If you spend most of your waking hours at your desk, you know you need a chair that works with your body to spare you from needless backaches and fatigue. Try out several office chairs at an office furniture showroom before you choose the one that’s right for you. Prices vary greatly: predictably, superior materials, design and construction carry a bigger price tag.

  1. Research the different ergonomic benefits of a chair. You’ll soon find that everything from back support to armrests can make a difference to you.
  2. Understand the back-support features. Height adjustment supports the lumbar area (lower back). Look for chairs that provide mid-back and upper-back support as well. Tilt mechanism maintains support as you move and recline. It’s best to have your back slightly reclined while seated at your desk.
  3. Look at the benefits of the seat. Your weight should be distributed evenly on the seat. Look for a rounded edge at the front of the seat, which prevents the seat from catching behind the knees and cutting off circulation. Three to four fingers should fit between the seat pan’s front edge and the back of the knees. Seat should extend at least one inch from either side of the hips for optimum comfort. Insufficient hip room can make you sit too far forward and not get enough thigh support. Some seats adjust for a forward or backward tilt.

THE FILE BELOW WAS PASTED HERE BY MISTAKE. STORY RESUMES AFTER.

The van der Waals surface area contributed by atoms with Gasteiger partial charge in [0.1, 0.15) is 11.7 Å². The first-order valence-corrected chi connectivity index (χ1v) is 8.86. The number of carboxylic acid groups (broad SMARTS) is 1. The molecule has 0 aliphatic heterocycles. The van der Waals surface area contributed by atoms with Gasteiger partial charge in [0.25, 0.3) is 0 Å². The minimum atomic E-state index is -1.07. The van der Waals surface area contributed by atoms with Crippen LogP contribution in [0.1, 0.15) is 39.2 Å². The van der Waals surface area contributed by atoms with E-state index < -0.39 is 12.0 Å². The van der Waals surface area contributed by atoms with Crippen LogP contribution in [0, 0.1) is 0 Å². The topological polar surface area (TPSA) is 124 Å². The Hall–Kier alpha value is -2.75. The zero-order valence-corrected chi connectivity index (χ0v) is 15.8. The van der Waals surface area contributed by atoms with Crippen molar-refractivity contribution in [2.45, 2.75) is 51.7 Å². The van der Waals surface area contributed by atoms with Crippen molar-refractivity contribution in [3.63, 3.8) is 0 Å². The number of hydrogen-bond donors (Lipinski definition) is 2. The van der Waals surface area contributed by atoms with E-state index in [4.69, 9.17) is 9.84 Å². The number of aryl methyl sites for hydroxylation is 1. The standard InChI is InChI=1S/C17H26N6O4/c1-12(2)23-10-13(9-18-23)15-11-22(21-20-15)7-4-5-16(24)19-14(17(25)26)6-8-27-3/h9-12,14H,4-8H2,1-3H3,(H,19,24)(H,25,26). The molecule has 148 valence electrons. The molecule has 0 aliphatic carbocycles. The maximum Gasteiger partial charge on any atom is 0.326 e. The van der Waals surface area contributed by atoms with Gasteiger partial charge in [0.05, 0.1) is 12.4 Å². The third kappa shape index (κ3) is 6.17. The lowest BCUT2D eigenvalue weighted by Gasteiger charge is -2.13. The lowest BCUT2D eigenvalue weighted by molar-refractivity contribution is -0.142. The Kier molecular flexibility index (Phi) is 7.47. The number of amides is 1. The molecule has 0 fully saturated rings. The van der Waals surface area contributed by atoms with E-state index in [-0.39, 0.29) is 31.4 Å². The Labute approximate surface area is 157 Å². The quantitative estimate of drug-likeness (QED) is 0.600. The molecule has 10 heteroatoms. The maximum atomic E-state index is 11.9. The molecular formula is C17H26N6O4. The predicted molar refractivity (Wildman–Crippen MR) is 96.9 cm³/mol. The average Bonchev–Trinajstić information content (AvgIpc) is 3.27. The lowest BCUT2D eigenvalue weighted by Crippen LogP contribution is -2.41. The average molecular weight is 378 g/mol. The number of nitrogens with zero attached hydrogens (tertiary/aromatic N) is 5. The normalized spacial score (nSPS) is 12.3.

4. Research armrest benefits. Armrests alleviate pressure on the back, but may interfere with lower desks. Look for adjustable width and height to support various tasks, including writing and reading, to ease neck and shoulder tension and to help prevent carpal tunnel syndrome. They should be contoured, broad, cushioned and comfortable.
  5. Get the right fabric. Cloth coverings are less expensive and breathe well, but leather upholstery is easier to keep clean. Look for a durable, permeable, ventilated material and check out the mesh in some chairs which also conforms to the body.
  6. Adjust the height of the chair. Pneumatic levers or gas lifts adjust seating height while in a chair. For optimal posture, thighs should be horizontal with the ground and both feet flat on the floor. The chair’s height should allow the wrists to be straight while typing.
  7. Check out the stability of the chair. Look for a chair on wheels that swivels to avoid excess stretching and twisting of your spine. A five-point base won’t tip over when you recline. Choose hard casters for carpeting and rubber-coated ones for hard surfaces. A good chair can recline and lock into various positions.